At the end of every Saturday field trip, we always stopped somewhere for dinner, such as a service plaza along the turnpike. He made sure that even if you had spent all your dinner money on souvenirs, you would never go hungry. He would gather up all those students and buy them all dinner! He was also a great teacher of nature - trips to Longwood Gardens, and every 5th grade class spent weeks learning about the birds of PA and surrounding areas. He was a lover of 'bees' - all Malvern School students will remember his infamous spelling bees, history bees, geography bees, you name it! And we loved them!!! Our reward for winning these competitions - we got the chance to go to a local bookstore in Paoli and purchase a hardback book - Nancy Drew, Hardy Boys, etc.! Once again, all money came right out of his pocket. Although I could continue on and on with memories of trips and classes and sports, I think instead I want to focus on the man and his character. In that time and space (Malvern Boro in the 1960s and 70s), most families were middle or even lower economic class. Most of us had multiple siblings and could not really afford to travel or go to local attractions. Mr. Hibberd opened the world for so many of us - taking us to places our parents might not be able to, teaching us about the world around us, encouraging us to treat our fellow man with care and respect, and to always be lifelong learners. Thank you Mr. Hibberd. I hope you know how much you touched our lives
Ann September 11, 2012 at 01:35 PM
I remember the first time I ever went to bat in one of the perpetual softball games; I was 6 and he was a giant! I was so scared but he patiently taught me to hit and I never missed a game. I remember the quizzes on history during the rides to places like Gettysburg where we re-enacted Pickett's charge. I remember going to Wilson's for ice cream where he treated all of us to a cone. I'm a teacher myself and I hope I can do half the job he did getting student's excited about learning. RIP Mr. Hibberd you made the world a better place.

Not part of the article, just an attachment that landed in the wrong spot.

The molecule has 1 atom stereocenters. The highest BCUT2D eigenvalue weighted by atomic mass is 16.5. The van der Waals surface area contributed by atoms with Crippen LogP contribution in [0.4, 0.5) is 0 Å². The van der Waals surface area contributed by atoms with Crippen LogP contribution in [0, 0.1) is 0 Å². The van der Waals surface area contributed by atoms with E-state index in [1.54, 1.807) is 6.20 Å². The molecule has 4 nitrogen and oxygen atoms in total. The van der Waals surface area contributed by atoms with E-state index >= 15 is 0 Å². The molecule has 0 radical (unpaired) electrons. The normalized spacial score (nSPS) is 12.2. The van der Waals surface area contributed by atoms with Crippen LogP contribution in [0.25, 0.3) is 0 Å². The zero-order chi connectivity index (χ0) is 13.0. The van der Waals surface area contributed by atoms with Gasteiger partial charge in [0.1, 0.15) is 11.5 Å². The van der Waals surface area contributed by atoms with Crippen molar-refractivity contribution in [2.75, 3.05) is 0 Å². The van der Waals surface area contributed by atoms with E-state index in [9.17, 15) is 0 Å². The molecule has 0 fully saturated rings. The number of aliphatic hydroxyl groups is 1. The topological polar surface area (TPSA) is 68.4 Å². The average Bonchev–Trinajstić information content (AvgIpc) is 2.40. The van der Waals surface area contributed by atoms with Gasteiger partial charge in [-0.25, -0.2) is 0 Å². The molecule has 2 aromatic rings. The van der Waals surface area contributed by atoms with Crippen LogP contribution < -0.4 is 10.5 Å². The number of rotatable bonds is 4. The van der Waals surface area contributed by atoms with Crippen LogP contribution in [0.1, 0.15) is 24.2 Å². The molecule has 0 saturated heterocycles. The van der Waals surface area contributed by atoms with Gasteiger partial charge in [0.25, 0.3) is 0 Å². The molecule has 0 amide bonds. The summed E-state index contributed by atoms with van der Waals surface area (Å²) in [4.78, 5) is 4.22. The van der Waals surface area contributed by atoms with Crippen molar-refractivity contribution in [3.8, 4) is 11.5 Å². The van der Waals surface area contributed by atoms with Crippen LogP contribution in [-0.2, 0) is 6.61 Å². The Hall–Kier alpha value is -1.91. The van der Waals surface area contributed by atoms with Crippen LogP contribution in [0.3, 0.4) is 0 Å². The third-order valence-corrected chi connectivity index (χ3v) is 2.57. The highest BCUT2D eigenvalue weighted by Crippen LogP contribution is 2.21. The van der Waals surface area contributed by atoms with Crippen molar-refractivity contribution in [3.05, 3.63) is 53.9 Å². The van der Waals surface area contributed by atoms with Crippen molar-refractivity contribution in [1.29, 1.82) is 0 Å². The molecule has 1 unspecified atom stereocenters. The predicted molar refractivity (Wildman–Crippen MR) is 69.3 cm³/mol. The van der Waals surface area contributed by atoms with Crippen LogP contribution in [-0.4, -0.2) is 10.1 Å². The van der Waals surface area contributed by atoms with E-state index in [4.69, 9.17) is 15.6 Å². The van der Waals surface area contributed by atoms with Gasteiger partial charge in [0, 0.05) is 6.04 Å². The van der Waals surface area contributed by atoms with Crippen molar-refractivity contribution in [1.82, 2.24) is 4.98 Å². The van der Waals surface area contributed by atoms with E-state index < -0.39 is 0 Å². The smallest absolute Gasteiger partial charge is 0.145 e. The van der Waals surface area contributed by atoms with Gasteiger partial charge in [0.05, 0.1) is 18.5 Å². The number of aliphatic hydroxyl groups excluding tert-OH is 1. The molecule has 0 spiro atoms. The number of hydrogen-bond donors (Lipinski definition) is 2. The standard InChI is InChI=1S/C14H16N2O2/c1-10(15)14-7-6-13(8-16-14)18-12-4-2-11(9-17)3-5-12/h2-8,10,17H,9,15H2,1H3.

Carole Buettner September 11, 2012 at 03:54 PM
Vickie dittos do well said.
Andrew Trevino Franklin September 11, 2012 at 06:33 PM
I remember playing in the intramural softball games w/ Mr. Hibberd at General Wayne Middle School on Grubb Road back in the mid-90's. This was 30 years after he had taught my mom and he was still out there doing his thing. One memory that sticks out in my mind is when a kid came up to bat who was terribly unathletic and would never get a hit. Mr. Hibberd turned around to us 11 and 12 year old kids who hadn't developed any level of sympathy or consideration yet and made sure that we understood to let this kid get on base and have his chance to score a run. Even then, he used to pull out his wallet and made sure each of us had a dollar to get a drink from the vending machine at the school. The kind of impact he had on the community is an inspiration.
K. Lee September 11, 2012 at 07:52 PM
Andrew: I know that look your talking about. His face could speak volumes. Whether he was happy with you, disappointed in you, or just trying to get something silently across to you. But, it was always to make you a better person.
Kristen Klugh Cannella September 12, 2012 at 12:05 AM